Responsibility, please!
At the heart of this absurd state of affairs, this bombardment of the fake perfected images of the Pinay celebrity, is the fact of a lie. Because all these celebrities who sell whitening? They are fair skinned to begin with, from Heart Evangelista to Angel Locsin, Kim Chiu to Bea Alonzo, and everybody else mentioned thus far. By putting their faces beside these whitening products, they end up selling a lie to Pinays, telling them to buy a product that these celebrities do not need because they’ve been fair-skinned since birth —or at least since we started watching them on TV.

This is really Belo country. It’s the worst country to be in.

Yet I have faith in these celebrities still, and in their ability to say no. Because they can decide to be more responsible about the images they sell to a public that looks up to them, that aspires to be them. They can decide not to sell whitening products, not to sell cosmetic surgeries or beauty treatments, in order to speak of perfection.

I could not but be heartbroken at the sight of Iza Calzado’s Belo billboard, where I had always thought her more intelligent than her lot of celebrities, and her struggles with weight one that any other girl would learn from because it does not fall back on beauty treatments—until that billboard. This is why I love KC Concepcion’s strong body versus reed thin and unhealthy; why there is hope in celebrities like the Magalona sisters, Bianca Gonzales and Bubbles Paraiso, Alessandra da Rossi, who do not sell whitening; the latter three have taken a stand against it. This is why I imagine that Heart will have it in her to stop from selling Ponds Whitening, because it is horrible of a Senator’s wife-to-be to be selling such superficiality. That is also why I remain hopeful that the Presidential sister will use her intelligence and stop selling whitening and superficiality.

Except that she has recently talked about being opinionated and being powerful, in an advertisement that sells long straight hair via Pantene, her skin whitened and defying age via the Olay and Met Tathione, her skin and body perfected through Belo treatments.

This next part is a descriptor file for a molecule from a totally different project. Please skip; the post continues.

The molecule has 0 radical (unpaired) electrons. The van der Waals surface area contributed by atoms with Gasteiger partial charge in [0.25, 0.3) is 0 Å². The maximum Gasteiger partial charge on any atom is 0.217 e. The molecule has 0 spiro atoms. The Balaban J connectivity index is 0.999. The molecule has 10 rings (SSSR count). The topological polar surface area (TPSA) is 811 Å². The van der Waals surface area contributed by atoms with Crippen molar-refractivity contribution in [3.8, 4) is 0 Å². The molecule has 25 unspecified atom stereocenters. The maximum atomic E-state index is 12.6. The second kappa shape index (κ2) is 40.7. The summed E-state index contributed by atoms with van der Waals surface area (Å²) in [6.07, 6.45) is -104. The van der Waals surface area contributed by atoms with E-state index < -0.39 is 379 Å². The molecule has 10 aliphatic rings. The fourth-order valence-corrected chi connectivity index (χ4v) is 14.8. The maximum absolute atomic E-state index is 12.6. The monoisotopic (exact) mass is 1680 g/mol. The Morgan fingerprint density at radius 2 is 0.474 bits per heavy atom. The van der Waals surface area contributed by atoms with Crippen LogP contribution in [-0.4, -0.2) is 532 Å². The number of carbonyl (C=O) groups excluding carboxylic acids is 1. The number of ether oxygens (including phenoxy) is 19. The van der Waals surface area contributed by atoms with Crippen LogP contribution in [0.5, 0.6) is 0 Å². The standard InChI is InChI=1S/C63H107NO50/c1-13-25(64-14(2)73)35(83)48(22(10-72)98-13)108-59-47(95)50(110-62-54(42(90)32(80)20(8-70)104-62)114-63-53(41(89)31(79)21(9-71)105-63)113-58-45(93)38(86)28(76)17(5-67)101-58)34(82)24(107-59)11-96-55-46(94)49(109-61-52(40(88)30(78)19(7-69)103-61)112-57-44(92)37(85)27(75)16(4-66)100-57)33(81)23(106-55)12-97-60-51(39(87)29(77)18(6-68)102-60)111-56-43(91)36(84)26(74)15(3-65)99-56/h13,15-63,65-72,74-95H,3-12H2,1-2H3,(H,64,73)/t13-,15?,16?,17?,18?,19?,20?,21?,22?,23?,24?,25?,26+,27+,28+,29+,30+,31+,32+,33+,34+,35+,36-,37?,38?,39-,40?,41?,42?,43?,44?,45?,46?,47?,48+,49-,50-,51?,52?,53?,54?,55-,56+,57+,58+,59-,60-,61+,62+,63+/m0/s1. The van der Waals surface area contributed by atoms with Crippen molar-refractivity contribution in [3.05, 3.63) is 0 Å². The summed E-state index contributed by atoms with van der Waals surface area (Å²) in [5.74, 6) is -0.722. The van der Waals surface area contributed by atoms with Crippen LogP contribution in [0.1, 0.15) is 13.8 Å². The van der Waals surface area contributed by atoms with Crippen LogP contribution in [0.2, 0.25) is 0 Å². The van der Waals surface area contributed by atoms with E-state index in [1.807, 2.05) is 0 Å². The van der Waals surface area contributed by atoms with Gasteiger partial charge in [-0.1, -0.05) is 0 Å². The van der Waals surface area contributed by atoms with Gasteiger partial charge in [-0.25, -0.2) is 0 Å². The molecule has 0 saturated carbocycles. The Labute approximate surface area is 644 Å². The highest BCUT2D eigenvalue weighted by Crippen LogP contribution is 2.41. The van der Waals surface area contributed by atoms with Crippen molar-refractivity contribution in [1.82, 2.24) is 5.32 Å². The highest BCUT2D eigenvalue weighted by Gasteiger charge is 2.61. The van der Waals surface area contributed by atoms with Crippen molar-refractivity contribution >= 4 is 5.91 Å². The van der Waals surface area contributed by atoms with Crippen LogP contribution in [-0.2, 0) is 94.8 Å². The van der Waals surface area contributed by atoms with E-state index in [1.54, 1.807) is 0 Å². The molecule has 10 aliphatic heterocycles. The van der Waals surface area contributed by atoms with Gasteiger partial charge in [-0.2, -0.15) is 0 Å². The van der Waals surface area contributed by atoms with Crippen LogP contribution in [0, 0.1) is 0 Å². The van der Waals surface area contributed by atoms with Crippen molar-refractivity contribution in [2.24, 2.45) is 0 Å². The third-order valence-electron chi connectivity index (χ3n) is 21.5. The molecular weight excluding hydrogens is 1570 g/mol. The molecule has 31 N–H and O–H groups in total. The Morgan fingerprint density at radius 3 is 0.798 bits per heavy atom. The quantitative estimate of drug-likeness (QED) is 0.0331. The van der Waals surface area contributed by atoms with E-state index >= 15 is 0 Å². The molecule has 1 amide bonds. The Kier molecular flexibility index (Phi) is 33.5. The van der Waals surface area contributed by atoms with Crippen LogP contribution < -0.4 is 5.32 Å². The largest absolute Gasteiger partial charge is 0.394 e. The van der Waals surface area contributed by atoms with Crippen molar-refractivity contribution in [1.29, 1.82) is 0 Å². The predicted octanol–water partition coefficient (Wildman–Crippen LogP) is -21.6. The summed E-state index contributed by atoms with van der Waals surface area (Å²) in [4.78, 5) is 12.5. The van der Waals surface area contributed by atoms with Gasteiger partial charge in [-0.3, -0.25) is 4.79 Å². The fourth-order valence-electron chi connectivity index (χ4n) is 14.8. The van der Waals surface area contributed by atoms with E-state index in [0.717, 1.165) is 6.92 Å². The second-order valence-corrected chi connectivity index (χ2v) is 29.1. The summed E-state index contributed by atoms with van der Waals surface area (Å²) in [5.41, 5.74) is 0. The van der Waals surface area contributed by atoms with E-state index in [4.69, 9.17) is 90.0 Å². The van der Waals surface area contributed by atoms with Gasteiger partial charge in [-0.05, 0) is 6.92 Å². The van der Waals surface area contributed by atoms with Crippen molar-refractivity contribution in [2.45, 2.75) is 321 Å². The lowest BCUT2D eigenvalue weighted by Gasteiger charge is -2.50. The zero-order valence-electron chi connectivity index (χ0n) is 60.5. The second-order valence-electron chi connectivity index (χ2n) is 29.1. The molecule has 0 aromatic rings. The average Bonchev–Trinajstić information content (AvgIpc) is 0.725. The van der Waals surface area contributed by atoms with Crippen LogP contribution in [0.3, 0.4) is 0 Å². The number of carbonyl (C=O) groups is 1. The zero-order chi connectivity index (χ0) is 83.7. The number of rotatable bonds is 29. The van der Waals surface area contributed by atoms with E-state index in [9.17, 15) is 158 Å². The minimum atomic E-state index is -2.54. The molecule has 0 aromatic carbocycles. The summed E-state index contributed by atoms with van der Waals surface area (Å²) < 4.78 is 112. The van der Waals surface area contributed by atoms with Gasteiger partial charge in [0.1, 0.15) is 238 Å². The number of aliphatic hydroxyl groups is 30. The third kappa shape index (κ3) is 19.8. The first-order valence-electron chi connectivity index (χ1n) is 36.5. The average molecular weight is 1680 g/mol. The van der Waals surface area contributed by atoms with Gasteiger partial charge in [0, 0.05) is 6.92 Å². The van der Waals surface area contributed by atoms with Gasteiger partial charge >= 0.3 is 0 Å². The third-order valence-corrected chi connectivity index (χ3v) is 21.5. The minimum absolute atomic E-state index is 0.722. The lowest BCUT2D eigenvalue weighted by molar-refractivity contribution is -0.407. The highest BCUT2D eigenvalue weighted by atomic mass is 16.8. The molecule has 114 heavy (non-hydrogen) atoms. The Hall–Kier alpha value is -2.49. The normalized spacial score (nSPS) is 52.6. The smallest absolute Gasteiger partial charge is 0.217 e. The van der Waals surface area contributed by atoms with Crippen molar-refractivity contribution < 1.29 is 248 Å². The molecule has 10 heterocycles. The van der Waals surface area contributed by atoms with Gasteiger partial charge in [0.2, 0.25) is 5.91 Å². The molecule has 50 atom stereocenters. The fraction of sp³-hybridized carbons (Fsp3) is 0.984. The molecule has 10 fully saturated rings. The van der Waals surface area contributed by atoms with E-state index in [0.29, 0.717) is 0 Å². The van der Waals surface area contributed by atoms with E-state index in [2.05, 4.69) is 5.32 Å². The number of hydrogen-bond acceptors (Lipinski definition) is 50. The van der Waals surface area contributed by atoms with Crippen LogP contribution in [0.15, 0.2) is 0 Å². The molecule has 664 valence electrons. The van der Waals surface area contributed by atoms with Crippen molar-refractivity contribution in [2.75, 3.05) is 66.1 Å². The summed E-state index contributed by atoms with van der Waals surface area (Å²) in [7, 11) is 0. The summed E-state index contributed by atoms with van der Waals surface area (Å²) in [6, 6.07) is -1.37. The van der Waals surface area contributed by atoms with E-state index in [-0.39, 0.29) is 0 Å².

Imagine the generations of Pinays who will think that this is what perfect looks like. Imagine the generations of Pinay who will think the superficial most important, that straight hair, white skin, thin body is what we need in order to speak out and be successful.

This beauty deception is not only irresponsible. It is also infinitely dangerous.

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4 Comments

  1. Why put the blame to the indorsers when all they need is the moolah from the advertisers. It’s like a casino established in your next door, if you don’t love to gamble and lose your hardearned money, why do you care about the evils inside that place. In many cases, blame the parents or elders who inculcate insecurities to their children about physical beauty which is just skin deep. If ever there’s a desire to change our society, it has to start from the home, not only to the home of the indorsers but mostly from the foolish women. Why is there nobody indorsing how to walk tall and stand erect as a mean to project one’s self-confidence? The answer is obvious…because there’s no moolah there. The bottom line is that our society is build on shallow foundation of moolah and physical beauty. In short, we are doomed if there are no articles like yours to enlightened the readers of our society’s follies.

  2. Ambuclao Rider on

    Being you, accepting you, dark skin and all is in. Trying hard to be what you are not, following what media and ads dictate is not.

  3. victor m. hernandez on

    it’s difficult to live the life of another. Be yourself, and spend within your budget regardless of what the product endorsers. Certainly businessmen are just trying to convince you to buy their products.No matter, stay true to yourself, and stick to your budget.

    • Siony Camacho Bana on

      There’s nothing wrong to enhance ones beauty if it makes them happy and it’s within their means but for those who does it just because it’s a fad , they are making a fool of themselves , enriching the product endorser and the manufacturer.